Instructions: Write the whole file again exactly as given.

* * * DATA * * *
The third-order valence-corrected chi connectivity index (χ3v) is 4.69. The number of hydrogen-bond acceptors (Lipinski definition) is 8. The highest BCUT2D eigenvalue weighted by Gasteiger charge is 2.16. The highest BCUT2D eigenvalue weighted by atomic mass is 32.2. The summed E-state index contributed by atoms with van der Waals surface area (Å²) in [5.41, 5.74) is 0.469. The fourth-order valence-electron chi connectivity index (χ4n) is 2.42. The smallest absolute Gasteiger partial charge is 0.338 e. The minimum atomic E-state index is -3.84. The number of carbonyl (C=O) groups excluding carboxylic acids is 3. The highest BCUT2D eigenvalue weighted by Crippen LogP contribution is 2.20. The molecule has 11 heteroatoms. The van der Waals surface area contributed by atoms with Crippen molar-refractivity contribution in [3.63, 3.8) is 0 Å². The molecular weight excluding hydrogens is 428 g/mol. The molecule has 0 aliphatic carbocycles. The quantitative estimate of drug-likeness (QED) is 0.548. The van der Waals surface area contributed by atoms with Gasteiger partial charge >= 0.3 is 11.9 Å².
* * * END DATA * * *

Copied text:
The third-order valence-corrected chi connectivity index (χ3v) is 4.69. The number of hydrogen-bond acceptors (Lipinski definition) is 8. The highest BCUT2D eigenvalue weighted by Gasteiger charge is 2.16. The highest BCUT2D eigenvalue weighted by atomic mass is 32.2. The summed E-state index contributed by atoms with van der Waals surface area (Å²) in [5.41, 5.74) is 0.469. The fourth-order valence-electron chi connectivity index (χ4n) is 2.42. The smallest absolute Gasteiger partial charge is 0.338 e. The minimum atomic E-state index is -3.84. The number of carbonyl (C=O) groups excluding carboxylic acids is 3. The highest BCUT2D eigenvalue weighted by Crippen LogP contribution is 2.20. The molecule has 11 heteroatoms. The van der Waals surface area contributed by atoms with Crippen molar-refractivity contribution in [3.63, 3.8) is 0 Å². The molecular weight excluding hydrogens is 428 g/mol. The molecule has 0 aliphatic carbocycles. The quantitative estimate of drug-likeness (QED) is 0.548. The van der Waals surface area contributed by atoms with Gasteiger partial charge >= 0.3 is 11.9 Å².